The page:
Fernando Henrique Cardoso became the top elected official in his country in the mid-1990s. Trained as a sociologist, Cardoso is credited by many with creating the foundations that have made Brazil one of the largest- and fastest-growing economies in the world. On Tuesday, he was awarded the prestigious $1 million Kluge Prize by the Library of Congress for his study of “the social structures of government, the economy and race relations in Brazil” that helped transform the country “from a military dictatorship . . . into a vibrant, more inclusive democracy.” Cardoso, 80, spoke with the Style section about the tea party, the economic crisis in Europe and how he became “the accidental president of Brazil.”
Q: What motivated you as a young man?
(Library of Congress) - Scholar and former Brazilian president Fernando Henrique Cardoso.
A: Young people have dreams. My dream was to learn how to devote my time and my energy in creating a better Brazilian society. At the time, probably I was confusing sociology with socialism. Then when I entered the university and I started to receive lessons, I was a bit disillusioned because it was so theoretical, my training. You know — what would I do with that? It took some time for me to realize the necessity of having a better understanding of how society works and then to try to change society a little bit.
Q: Much of your academic work focused on economic development — in a way that differed from so many others in Latin America who advanced ideas of wealth redistribution and government takeover of industry.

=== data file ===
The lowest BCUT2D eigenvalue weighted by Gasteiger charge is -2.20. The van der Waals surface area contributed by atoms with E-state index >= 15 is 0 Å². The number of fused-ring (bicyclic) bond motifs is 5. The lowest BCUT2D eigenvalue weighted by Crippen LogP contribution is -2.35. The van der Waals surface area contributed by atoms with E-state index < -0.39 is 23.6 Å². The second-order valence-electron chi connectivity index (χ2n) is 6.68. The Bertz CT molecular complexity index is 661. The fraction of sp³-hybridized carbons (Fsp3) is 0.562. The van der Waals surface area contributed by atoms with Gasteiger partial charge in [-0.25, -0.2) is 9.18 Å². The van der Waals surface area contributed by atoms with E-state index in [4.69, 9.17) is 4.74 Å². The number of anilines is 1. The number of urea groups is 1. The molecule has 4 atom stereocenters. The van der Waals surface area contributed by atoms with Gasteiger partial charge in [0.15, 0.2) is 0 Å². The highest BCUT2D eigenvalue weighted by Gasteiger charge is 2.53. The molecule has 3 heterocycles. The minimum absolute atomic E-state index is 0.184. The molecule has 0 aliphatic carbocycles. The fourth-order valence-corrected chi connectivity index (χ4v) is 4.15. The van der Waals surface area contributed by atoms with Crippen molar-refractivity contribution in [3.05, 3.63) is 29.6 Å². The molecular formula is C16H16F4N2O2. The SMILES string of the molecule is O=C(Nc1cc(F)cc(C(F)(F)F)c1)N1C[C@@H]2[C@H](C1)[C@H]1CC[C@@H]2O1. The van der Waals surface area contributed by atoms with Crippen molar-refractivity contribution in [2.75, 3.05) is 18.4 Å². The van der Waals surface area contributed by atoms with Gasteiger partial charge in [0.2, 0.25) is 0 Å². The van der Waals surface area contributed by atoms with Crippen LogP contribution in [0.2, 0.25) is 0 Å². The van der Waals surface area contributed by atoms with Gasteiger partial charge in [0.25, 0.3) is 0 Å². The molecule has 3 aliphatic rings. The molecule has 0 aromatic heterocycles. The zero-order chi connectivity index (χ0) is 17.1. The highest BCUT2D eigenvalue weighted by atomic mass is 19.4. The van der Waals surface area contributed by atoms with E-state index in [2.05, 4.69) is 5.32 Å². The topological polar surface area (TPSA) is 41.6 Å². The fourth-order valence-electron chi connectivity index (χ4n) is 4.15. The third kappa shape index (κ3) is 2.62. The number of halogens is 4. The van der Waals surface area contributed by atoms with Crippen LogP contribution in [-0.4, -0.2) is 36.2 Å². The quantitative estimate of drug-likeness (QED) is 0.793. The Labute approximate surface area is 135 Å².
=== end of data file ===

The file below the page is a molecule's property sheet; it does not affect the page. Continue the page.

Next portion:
A. Without development, it’d be impossible to solve problems. My main concern was on development as a tool to transform society. But development alone is not enough. . . . In the 1970s, the rate of growth in Brazil was very impressive. We used to speak about the “Brazilian miracle,” but if you look at data on income, you would see that income and inequality were worsening for some segments of Brazilian society. So it’s necessary to complement development with some measures of social justice. So you also need access to land for those who need land. And also a tax system that is less regressive than the system you normally have. And education. But, of course, since I believe in a capitalist society, we need to train people to have more skills and be able to compete. What’s important is more opportunities and try to use state power to become more egalitarian.
Q: This country also is struggling with income inequality and lack of opportunity. At what level of inequality does a democracy risk serious destabilization? Is there a tipping point?
A: The tipping point comes not only with what is going on materially, but also with the horizons of opportunity for the future. The lack of dreams, the lack of horizons. When you don’t see possibilities of moving ahead and the situation is worsening, then you have the possibility of a serious crisis.
Q: One of the most striking parts of your life is when you were a professor in Brazil and you were censored, threatened and essentially ostracized by the military dictatorship.